ATO to review R&D Tax Incentive for construction activities

February 24th, 2017

The arrangements of certain building and construction industry participants that are claiming the R&D Tax Incentive are being reviewed by the ATO and AusIndustry.The arrangements under review concern R&D claimants who are involved in either:

Acquiring buildings or extensions

Alterations or improvements

Constructing, extending, altering or improving buildings.


The review applies for instances where some or all of the expenditure:

  • Is incurred on building and construction activities, which are expressly excluded from being taken into account in calculating an R&D tax offset.
  • Does not otherwise relate to the eligible R&D activities.


While operators of some affected companies may believe or have been advised that their activities constitute eligible R&D activities, the concern is that:

  • Activities may not fit within the stringent requirements of the laws that govern the R&D Tax Incentive.
  • Expenditure claimed may not relate to eligible R&D activities or may be specifically excluded from the calculation of the R&D Tax Incentive.
  • Taxpayers may not be applying adequate levels of governance and review to the registered activities and the claims made for the R&D Tax Incentive.

Observed Activities

 A number of cases have been observed where the acquirer and/or the builder of a building have registered construction activities with AusIndustry which are, or appear to be, ineligible for the R&D Tax Incentive.

Reasoning for ineligibility

  • The activities are undertaken by the builder in the ordinary execution of the construction contract and are not undertaken for a significant purpose of generating new knowledge.
  • Project management, environmental, commercial or economic risks are mistaken for technical risks.
  • The activities are not experimental but rather involve solving issues by applying existing knowledge or methodologies and a suitably qualified and competent professional in the building and construction industry could have known or worked out the outcomes without conducting an experiment. For example, using and applying existing (even if they are quite new) building materials, designs, processes or modelling techniques to the local conditions or customer requirements.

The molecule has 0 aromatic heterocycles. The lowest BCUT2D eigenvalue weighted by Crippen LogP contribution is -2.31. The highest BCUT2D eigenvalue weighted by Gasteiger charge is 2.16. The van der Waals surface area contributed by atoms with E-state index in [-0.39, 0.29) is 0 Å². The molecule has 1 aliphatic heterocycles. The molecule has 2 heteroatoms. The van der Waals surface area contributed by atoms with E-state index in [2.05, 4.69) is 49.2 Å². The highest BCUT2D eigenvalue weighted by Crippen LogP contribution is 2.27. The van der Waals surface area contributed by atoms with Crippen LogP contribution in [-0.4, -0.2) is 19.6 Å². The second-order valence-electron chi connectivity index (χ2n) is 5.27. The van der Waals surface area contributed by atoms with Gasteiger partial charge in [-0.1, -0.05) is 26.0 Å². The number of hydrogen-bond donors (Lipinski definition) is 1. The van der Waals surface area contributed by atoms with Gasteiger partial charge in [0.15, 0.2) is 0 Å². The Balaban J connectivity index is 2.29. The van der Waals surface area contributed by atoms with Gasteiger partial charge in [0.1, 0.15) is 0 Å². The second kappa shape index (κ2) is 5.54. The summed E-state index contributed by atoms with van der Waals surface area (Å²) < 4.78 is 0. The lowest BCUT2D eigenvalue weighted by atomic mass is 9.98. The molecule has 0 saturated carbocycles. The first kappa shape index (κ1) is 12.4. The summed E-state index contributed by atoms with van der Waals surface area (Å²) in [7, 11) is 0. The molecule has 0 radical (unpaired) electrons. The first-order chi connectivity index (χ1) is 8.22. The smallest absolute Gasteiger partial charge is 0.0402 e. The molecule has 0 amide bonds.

It has also been observed that often some or all of the expenses included in the calculation of the R&D Tax Incentive claim are not correct. This is due to:

  • The expenditure being significantly excluded from the R&D Tax Incentive, on the basis that it is incurred to acquire or construct
    • A building or part of a building
    • An extension, alteration or improvement to a building
  • The expenditure included in the calculation of the R&D Tax Incentive is not for amounts that are incurred on eligible R&D activities; for example, production costs of products sold to the market in the ordinary course of business.
  • Expenditure is being apportioned between R&D activities and ineligible ordinary business activities in an unreasonable manner. For example:
    • Expenditure is included as part of overall overhead expenses which does not relate to R&D activities; for example, advertising and sales expenses.
    • Overhead expenses are apportioned using a method that allocates an unreasonably large amount to R&D.
  • The activities are conducted under contract for the acquirer or owner of the building and not for the builder itself, resulting in activities that are not conducted on the builder’s own behalf. Consequently, the expenditure incurred by the builder may not be at risk, as is required under the legislation.

Corporate Governance

It is expected that Companies distinguish eligible R&D activities from ineligible ordinary business activities at the time of registration and throughout the conduct of the activities. Proper, detailed and contemporaneous records must be kept to support the registration application and the claim for the R&D Tax Incentive.